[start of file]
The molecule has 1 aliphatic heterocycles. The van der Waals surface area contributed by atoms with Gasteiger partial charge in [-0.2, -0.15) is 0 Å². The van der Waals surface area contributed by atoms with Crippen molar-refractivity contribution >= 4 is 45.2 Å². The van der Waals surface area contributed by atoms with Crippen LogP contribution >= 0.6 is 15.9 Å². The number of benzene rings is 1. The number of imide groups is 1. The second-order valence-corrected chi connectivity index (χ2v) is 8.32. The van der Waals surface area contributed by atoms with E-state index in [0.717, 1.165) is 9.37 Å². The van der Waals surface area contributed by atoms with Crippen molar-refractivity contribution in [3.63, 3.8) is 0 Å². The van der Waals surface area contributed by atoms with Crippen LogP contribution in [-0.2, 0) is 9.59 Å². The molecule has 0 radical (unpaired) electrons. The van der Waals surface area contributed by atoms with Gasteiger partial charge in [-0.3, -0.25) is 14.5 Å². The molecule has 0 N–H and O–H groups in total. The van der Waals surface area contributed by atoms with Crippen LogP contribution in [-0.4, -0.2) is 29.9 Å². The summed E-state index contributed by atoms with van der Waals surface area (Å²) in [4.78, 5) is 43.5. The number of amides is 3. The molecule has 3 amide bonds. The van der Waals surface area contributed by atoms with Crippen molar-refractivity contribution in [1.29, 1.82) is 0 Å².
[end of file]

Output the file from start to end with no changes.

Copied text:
The molecule has 1 aliphatic heterocycles. The van der Waals surface area contributed by atoms with Gasteiger partial charge in [-0.2, -0.15) is 0 Å². The van der Waals surface area contributed by atoms with Crippen molar-refractivity contribution >= 4 is 45.2 Å². The van der Waals surface area contributed by atoms with Crippen LogP contribution >= 0.6 is 15.9 Å². The number of benzene rings is 1. The number of imide groups is 1. The second-order valence-corrected chi connectivity index (χ2v) is 8.32. The van der Waals surface area contributed by atoms with E-state index in [0.717, 1.165) is 9.37 Å². The van der Waals surface area contributed by atoms with Crippen molar-refractivity contribution in [3.63, 3.8) is 0 Å². The van der Waals surface area contributed by atoms with Crippen LogP contribution in [-0.2, 0) is 9.59 Å². The molecule has 0 radical (unpaired) electrons. The van der Waals surface area contributed by atoms with Gasteiger partial charge in [-0.3, -0.25) is 14.5 Å². The molecule has 0 N–H and O–H groups in total. The van der Waals surface area contributed by atoms with Crippen LogP contribution in [-0.4, -0.2) is 29.9 Å². The summed E-state index contributed by atoms with van der Waals surface area (Å²) in [4.78, 5) is 43.5. The number of amides is 3. The molecule has 3 amide bonds. The van der Waals surface area contributed by atoms with Crippen molar-refractivity contribution in [1.29, 1.82) is 0 Å².